Our dining room table:
Collects an assortment of junk – mail, books, games and a quick look at my recent garage sale woes reminds you our life resembles this
Can be about fun and games – this is where the two, four or more of us gather with cards, Apples to Apples, Monopoly, etc. – life has some fun times, too
Invites friends and family to sit and stay awhile – have you ever noticed how everyone lingers even after the food is gone? Some moments of life should be savored
Can be covered or bare – some occasions merit a formal tablecloth, while others are happy to see the oak finish. Depending on where we are and who is around us, we might choose to cover our hurts or expose them
Needing refinishing: When the boys were little, we had a booster chair that you hung off the side of the table. Needless to say, bowls, spoons and cups became drumsticks on the drum of the tabletop. It didn’t take long until the varnish peeled away.
When our kids are little, time is an elusive imp. There are never enough hours in a day to accomplish our to-do list, not if we want to sleep anyway. This season of life stretched like eternity when I was in it.
Using all the leaves: Whether for birthday parties, game days, dinners, or a hang-out for the neighborhood kids, we needed a table with more than one expansion. This was a joy to me because I wanted to know who my boys hung out with.
This season stretched, like the table with all the leaves inserted, through all the school years. It meant extra trips to the grocery store and a house more cluttered than clean, but it kept the mama table content.
Adding more chairs: Even as our kids aged, we needed more chairs at the dinner table and for holiday dinners. Friends from college or old high school buddies spent time around the table – mostly for D and D or LAN parties. Good thing we had those ten chairs.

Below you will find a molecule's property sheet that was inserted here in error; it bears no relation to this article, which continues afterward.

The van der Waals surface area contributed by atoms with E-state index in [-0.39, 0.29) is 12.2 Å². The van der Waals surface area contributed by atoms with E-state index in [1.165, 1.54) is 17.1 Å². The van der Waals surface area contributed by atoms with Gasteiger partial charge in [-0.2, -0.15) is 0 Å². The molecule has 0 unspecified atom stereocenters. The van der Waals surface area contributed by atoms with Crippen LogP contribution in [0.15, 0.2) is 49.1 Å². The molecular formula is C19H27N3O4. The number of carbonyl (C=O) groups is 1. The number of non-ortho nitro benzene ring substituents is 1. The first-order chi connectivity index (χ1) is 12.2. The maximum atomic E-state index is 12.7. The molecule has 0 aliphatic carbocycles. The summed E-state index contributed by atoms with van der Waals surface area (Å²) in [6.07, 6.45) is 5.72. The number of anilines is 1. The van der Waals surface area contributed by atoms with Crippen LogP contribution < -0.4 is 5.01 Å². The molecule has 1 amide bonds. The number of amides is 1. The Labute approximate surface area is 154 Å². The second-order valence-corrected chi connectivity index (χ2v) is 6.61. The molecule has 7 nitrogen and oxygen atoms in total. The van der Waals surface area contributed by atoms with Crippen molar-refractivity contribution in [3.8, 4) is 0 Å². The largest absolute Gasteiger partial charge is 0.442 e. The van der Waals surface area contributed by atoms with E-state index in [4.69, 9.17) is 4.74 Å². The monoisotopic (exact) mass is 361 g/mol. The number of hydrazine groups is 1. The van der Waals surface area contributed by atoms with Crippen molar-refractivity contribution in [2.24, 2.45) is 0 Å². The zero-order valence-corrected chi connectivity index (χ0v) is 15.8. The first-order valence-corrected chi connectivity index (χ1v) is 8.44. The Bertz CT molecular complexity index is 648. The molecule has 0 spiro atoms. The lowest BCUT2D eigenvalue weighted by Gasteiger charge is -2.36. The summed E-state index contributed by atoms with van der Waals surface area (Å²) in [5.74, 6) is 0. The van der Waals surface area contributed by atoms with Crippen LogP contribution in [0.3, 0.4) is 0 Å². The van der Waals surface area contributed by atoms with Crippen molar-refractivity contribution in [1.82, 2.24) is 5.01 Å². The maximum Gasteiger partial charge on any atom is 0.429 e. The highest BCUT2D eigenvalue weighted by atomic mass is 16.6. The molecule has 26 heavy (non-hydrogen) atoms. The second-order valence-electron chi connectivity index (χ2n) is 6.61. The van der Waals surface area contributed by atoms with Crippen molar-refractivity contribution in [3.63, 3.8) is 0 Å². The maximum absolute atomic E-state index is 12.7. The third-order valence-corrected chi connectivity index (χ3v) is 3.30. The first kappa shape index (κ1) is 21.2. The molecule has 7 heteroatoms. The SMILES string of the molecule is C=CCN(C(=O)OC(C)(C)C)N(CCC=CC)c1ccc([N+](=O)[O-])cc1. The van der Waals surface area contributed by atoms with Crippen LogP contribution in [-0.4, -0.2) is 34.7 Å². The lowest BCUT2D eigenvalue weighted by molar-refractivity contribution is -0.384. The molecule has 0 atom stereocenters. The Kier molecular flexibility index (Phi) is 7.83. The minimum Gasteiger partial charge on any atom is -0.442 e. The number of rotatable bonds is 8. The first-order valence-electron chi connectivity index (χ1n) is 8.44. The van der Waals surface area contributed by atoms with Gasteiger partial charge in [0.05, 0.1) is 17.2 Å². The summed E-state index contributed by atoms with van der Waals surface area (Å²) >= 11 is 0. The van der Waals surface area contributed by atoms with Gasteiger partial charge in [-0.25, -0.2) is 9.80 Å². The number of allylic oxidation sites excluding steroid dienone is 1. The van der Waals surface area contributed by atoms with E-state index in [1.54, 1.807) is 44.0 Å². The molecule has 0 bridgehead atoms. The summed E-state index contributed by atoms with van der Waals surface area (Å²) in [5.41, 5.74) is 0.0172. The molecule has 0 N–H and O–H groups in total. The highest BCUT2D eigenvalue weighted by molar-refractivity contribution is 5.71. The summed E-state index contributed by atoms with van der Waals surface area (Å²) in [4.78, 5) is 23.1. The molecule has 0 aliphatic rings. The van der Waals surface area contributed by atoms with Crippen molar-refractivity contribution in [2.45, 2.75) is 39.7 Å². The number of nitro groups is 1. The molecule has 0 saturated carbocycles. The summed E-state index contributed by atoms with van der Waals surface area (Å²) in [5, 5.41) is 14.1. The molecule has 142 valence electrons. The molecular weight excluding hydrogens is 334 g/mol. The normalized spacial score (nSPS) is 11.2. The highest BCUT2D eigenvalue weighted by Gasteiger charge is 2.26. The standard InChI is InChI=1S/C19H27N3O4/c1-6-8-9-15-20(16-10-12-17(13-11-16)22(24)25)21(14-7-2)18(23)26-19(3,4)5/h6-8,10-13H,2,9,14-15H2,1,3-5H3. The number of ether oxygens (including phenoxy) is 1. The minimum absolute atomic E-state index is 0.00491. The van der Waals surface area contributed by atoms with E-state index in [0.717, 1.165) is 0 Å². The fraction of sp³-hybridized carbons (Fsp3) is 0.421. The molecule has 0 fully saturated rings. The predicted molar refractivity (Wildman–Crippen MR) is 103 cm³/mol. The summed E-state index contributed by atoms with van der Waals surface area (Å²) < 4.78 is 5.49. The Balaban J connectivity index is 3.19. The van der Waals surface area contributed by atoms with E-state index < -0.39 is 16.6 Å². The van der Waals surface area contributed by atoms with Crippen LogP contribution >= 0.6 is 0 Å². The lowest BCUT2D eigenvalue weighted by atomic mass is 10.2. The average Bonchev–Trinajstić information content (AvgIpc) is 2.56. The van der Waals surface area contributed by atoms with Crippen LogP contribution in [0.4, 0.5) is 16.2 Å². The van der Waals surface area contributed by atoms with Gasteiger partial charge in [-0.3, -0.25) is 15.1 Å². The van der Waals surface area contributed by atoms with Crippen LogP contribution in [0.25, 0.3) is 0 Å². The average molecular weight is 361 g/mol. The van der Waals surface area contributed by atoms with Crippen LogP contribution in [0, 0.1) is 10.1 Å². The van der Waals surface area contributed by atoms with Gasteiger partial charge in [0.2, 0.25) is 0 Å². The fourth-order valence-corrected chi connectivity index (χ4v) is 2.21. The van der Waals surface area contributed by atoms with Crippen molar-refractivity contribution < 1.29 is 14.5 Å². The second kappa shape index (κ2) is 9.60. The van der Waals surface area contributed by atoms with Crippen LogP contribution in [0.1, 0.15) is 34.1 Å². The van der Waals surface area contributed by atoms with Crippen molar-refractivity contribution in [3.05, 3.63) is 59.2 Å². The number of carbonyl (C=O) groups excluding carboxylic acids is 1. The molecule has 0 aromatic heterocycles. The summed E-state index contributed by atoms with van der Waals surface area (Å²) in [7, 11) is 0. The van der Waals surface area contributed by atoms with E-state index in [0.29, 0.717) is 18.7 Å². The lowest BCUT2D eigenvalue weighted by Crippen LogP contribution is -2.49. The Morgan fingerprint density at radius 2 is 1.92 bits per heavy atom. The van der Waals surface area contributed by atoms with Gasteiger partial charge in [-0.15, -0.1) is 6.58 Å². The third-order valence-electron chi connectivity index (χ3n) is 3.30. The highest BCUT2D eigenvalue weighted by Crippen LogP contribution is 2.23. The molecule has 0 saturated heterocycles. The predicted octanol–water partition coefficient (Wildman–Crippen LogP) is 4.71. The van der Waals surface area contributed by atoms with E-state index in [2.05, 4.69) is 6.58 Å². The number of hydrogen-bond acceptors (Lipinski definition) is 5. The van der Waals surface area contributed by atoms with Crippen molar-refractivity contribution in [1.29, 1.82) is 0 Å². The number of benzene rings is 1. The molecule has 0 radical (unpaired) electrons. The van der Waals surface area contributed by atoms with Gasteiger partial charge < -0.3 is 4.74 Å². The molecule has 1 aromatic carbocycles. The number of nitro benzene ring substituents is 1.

Inevitable fact of life: kids grow up. They go to college and move away. They find a special someone to join with, starting the seasons anew. Our table has yet to see brides for our handsome princes, but both of them have serious attachments and those girls have a place at our table.
Storing the leaves: If you pull this beautiful oak table all the way open, there’s room to store one of the heavy leaves. The other one generally leans against the wall in the entry closet. They’re close at hand, ready to host a gathering of family or friends, but most of the time, a more intimate arrangement prevails.
I’ve spent a few posts mourning and delighting in this phase of empty nesting. I’m reminded anew that even though that table is solid oak, it requires attention to stay beautiful. The same can be said for marriage.
Too often we focus our time and energy on the children and our spouse becomes that stranger in the bed beside us. If that’s the case, the close quarters brought on when the table size is reduced can feel uncomfortable.
What sort of dining room table are you sitting at? Think of a benefit for your current stage, it will be gone soon enough (unless you’re an empty nester – we hope that one stretches for another 40 years).